U.S. farm study finds no firm cancer link to Monsanto weedkiller

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FILE PHOTO: Monsanto's research farm is pictured near Carman, Manitoba, Canada on August 3, 2017. REUTERS/Zachary Prong/File Photo (Reuters)

A large long-term study on the use of the big-selling weedkiller glyphosate by agricultural workers in the United States has found no firm link between exposure to the pesticide and cancer, scientists said on Thursday.

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Published in the Journal of the National Cancer Institute (JNCI), the study found there was "no association between glyphosate", the main ingredient in Monsanto's popular herbicide RoundUp, "and any solid tumors or lymphoid malignancies overall, including non-Hogkin Lymphoma (NHL) and its subtypes."

It said there was "some evidence of increased risk of acute myeloid leukemia (AML) among the highest exposed group", but added "this association was not statistically significant" and would require more research to be confirmed.

The findings are likely to impact legal proceedings taking place in the United States against Monsanto, in which more than 180 plaintiffs are claiming exposure to RoundUp gave them cancer - allegations that Monsanto denies.

The findings may also influence a crucial decision due in Europe this week on whether glyphosate should be re-licensed for sale across the European Union.

That EU decision has been delayed for several years after the World Health Organization's International Agency for Research on Cancer (IARC) reviewed glyphosate in 2015 and concluded it was "probably carcinogenic" to humans. Other bodies, such as the European Food Safety Authority, have concluded glyphosate is safe to use.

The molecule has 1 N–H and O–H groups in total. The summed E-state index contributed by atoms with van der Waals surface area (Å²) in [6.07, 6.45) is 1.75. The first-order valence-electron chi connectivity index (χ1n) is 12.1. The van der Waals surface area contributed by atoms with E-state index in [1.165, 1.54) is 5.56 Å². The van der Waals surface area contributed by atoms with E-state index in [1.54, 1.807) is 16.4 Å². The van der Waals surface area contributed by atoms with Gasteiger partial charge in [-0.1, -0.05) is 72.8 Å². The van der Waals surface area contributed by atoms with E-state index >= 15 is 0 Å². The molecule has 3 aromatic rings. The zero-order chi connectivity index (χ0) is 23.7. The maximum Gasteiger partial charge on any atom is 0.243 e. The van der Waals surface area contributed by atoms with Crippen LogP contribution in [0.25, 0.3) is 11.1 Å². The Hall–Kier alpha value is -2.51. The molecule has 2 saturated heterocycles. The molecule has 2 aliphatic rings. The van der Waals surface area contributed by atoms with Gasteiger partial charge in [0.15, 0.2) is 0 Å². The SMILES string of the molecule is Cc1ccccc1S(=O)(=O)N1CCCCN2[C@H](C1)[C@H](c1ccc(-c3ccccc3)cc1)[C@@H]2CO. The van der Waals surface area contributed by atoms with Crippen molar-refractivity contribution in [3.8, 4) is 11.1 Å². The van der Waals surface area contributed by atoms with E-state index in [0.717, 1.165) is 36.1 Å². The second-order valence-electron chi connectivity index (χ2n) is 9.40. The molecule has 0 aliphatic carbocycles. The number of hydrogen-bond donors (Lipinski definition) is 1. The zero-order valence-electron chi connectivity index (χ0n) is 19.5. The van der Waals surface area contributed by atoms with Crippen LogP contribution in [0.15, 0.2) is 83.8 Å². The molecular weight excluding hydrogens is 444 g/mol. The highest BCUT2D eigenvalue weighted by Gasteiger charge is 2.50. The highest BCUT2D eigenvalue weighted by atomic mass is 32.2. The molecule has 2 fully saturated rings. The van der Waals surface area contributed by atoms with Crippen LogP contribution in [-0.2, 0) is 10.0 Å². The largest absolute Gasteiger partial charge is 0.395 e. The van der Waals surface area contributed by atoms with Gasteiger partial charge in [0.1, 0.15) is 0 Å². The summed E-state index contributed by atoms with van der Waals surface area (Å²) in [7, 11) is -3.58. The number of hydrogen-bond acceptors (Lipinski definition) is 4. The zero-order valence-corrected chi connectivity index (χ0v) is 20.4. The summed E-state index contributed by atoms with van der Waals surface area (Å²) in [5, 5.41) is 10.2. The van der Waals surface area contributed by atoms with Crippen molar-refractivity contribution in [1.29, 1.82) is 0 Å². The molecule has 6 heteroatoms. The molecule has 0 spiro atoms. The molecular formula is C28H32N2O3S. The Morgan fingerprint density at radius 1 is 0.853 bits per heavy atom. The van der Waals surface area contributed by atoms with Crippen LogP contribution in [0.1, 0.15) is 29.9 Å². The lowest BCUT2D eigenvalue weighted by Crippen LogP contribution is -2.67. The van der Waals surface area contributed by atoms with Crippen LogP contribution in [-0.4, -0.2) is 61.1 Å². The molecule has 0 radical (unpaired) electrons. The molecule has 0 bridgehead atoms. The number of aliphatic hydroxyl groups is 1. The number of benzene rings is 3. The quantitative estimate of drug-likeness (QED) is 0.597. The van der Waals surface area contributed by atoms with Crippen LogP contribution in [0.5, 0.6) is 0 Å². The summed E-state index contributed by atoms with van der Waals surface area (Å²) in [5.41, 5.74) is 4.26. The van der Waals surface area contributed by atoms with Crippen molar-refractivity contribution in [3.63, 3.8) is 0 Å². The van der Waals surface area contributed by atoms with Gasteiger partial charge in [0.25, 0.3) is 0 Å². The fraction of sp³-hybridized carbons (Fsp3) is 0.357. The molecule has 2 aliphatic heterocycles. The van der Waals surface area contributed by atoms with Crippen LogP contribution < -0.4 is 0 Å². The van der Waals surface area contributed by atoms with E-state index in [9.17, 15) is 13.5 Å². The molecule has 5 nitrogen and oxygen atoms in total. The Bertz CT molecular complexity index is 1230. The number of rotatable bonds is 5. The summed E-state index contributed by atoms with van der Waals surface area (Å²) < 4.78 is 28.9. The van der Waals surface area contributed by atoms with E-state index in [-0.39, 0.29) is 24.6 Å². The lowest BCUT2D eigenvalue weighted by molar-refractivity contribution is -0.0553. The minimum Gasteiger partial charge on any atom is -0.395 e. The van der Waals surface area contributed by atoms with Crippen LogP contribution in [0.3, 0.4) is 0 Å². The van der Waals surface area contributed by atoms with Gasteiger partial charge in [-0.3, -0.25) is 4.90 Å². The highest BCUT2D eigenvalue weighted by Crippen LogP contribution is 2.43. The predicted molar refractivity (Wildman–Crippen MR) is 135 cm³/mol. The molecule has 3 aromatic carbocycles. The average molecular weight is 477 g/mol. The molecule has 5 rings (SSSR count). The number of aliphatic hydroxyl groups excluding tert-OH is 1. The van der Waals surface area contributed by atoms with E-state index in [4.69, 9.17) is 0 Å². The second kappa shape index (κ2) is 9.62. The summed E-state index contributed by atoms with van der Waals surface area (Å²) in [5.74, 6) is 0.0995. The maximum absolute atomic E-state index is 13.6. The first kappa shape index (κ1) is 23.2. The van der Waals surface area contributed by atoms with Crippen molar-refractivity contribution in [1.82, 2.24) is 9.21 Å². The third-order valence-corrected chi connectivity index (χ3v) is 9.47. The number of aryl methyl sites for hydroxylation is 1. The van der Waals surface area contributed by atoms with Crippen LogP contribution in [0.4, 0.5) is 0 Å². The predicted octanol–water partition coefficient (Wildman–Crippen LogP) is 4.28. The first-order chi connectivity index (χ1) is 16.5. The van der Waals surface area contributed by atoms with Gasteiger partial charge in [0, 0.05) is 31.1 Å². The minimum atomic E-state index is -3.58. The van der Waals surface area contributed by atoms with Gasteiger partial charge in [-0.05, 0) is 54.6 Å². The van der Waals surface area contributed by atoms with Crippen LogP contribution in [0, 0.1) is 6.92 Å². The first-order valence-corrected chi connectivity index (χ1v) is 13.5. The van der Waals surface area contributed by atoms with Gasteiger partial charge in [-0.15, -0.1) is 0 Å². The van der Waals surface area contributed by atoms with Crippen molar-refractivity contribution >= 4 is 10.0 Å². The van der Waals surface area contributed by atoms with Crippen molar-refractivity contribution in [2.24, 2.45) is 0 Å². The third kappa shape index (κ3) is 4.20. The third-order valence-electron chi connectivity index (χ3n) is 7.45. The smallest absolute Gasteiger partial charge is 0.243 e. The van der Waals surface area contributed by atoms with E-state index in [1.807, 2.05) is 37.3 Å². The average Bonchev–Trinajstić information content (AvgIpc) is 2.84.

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The research is part of a large and important project known as the Agricultural Health Study (AHS), which has been tracking the health of tens of thousands of agricultural workers, farmers and their families in Iowa and North Carolina.

Since the early 1990s, it has gathered and analyzed detailed information on the health of participants and their families, and their use of pesticides, including glyphosate.

Reuters reported in June how an influential scientist was aware of new AHS data while he was chairing a panel of experts reviewing evidence on glyphosate for the International Agency for Research on Cancer (IARC) in early 2015.

But since it had not at that time been published, he did not tell the experts panel about it and IARC's review did not take it into account.

The publishing of the study on Thursday comes more than four years since drafts based on the AHS data on glyphosate and other pesticides were circulating in February and March 2013.

In a summary conclusion of the results, the researchers, led by Laura Beane Freeman, the principal investigator of the AHS at the U.S. National Cancer Institute, reported that among 54,251 (pesticide) applicators in the study, 44,932, or 82.9 percent of them used glyphosate.

"Glyphosate was not statistically significantly associated with cancer at any site," the conclusion said.

The researchers said they believed the study was the first to report a possible association between glyphosate and AML, but that it could be the result of chance and should be treated with caution.

 

(Reporting by Kate Kelland, Editing by William Maclean)